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Ovide Mercredi speaks at the 2017 Indigenous Leadership Roundtable.

Ovide Mercredi speaks at the 2017 Indigenous Leadership Roundtable.

‘The future of Indigenous Canada is at stake’

Indigenous leaders gather to discuss empowerment, education and reconciliation

May 8, 2017 — 

On a campus known for hosting visionary conversations, this one stood out.

On May 4, former Prime Minister The Right Honourable Paul Martin shared the stage in the Great Hall of University College with some of the most prominent Indigenous leaders in Canada. They came to discuss their perspectives and experiences as mentors in Indigenous communities. Over 300 people came to listen.

Martin, acting as moderator, immediately addressed the importance of the event.

“The future of Indigenous Canada is at stake. For me, this is the single most important moral issue that we face as a country. Because it goes to the heart of who we are and what we stand for as a people,” he said to a packed crowd of dignitaries, members of the university community, and off-campus visitors.

Leading the 2017 Indigenous Leadership Roundtable discussion with Martin – who served as Prime Minister of Canada from 2003 to 2006 – were: Stephen Kakfwi, former Premier of the Northwest Territories and current president and CEO of Canadians for a New Partnership, a group supporting and encouraging relationship building between Indigenous and non-Indigenous peoples; Solange Lalonde, associate director of education at Rupertsland Institute, Métis Centre of Excellence in Alberta; and former National Chief for the Assembly of First Nations and U of M alumnus, Ovide Mercredi [LLB/77].

Kafkwi, a Residential School Survivor, shared his journey from anger and frustration as a young man in the Northwest Territories to becoming an established Dene leader and eventual Premier of the territory.

Education was key to the success of that journey.

“At the time, Grade 12 was like a PhD today,” he said, pointing out that many of his peers went back to the land to hunt and trap. “So there was just a few of us who kept going to school. The leadership of our people fell to us.”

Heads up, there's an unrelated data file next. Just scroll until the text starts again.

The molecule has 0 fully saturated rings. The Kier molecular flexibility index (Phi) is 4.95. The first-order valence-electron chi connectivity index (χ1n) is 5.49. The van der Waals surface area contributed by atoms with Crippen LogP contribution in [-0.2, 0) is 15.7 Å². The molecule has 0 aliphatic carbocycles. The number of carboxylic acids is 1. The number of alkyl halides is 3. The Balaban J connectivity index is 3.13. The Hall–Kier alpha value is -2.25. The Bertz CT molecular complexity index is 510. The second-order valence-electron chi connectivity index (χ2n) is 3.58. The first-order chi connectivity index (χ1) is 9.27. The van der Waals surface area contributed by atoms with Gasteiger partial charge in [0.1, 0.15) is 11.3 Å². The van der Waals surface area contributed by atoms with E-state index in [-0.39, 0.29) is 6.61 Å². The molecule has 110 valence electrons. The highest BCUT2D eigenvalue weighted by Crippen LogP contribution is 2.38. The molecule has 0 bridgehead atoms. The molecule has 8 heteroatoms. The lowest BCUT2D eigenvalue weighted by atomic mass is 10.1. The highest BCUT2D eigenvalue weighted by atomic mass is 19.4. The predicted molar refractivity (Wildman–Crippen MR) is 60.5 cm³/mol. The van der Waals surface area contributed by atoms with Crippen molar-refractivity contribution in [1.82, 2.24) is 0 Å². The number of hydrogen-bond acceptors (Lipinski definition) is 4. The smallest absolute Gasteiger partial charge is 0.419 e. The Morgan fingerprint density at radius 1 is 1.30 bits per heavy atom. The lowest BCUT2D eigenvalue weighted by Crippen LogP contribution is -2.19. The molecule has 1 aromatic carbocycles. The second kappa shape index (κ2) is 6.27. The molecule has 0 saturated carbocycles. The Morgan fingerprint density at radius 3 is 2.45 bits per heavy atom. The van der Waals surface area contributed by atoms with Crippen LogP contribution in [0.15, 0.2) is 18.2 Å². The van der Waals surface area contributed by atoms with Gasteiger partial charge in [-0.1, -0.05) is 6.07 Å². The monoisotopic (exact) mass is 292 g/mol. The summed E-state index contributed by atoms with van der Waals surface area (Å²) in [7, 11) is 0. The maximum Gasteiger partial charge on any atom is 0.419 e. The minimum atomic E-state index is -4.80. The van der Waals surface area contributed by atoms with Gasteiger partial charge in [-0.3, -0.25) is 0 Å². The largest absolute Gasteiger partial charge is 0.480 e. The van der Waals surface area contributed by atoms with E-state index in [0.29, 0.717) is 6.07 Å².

Kakfwi said that group of educated young leaders reached a decisive moment when they asked themselves: “Who are we? What do we call ourselves? Why are we here? And what are we going to do?”

That moment allowed them to get closer to understanding their identity and purpose as a people, and also allowed them to achieve their goals and determine their future.

Mercredi, a University of Manitoba Distinguished Alumni Award recipient and an important member of the U of M community in his mentorship role with the Faculty of Social Work and the president’s office, picked up on the theme of education and received resounding applause from the audience in talking about the evolution of the U of M as a centre of Indigenous education and achievement.

“When I first came here in 1972, there were only 11 self-declared Indigenous students,” he said. “Now there are 2,500 Indigenous students at this university alone.”

But the work isn’t done, he cautioned, emphasizing the need to provide support to Indigenous students who are dropping out of the education system.

Mercredi also reflected on the power of positive reinforcement from Elders and educators.

“I was strengthened by my people all the time. It’s important to hear your Elders say to you, ‘This young man is smart.’ When you hear that from your people it empowers you. It touches your heart,” he said.

Lalonde, who brought a Métis perspective to the discussion (the previously scheduled guest, Audrey Poitras was unable to attend), spoke to the positivity of the continuing discussions between Indigenous and non-Indigenous people across Canada, though she acknowledged that in this confluence, there can be turbulence.

“If we look at a Métis sash, the strength is in all the threads that are put together,” she said. “We can’t expect a single person to be the voice of the community or to have the collective knowledge of our entire nation.”

“The knowledge and wisdom is in the community, and the real key is in the engagement,” she added.

The audience was involved in a lively question and answer period, addressing subjects ranging from the importance of language to whether reconciliation is actually working.

At the end of the two-hour discussion, Martin challenged the audience themselves to take what they had heard and share it with their own communities. To engage others on the subject with the passion they were bringing to the event.

To conclude, Martin referenced a group of Indigenous high school students who filled three rows of the audience.

“The fastest growing segment of those under the age of 15 are Indigenous Canadians. They have got to be given every shot if this country is going to succeed,” he said.

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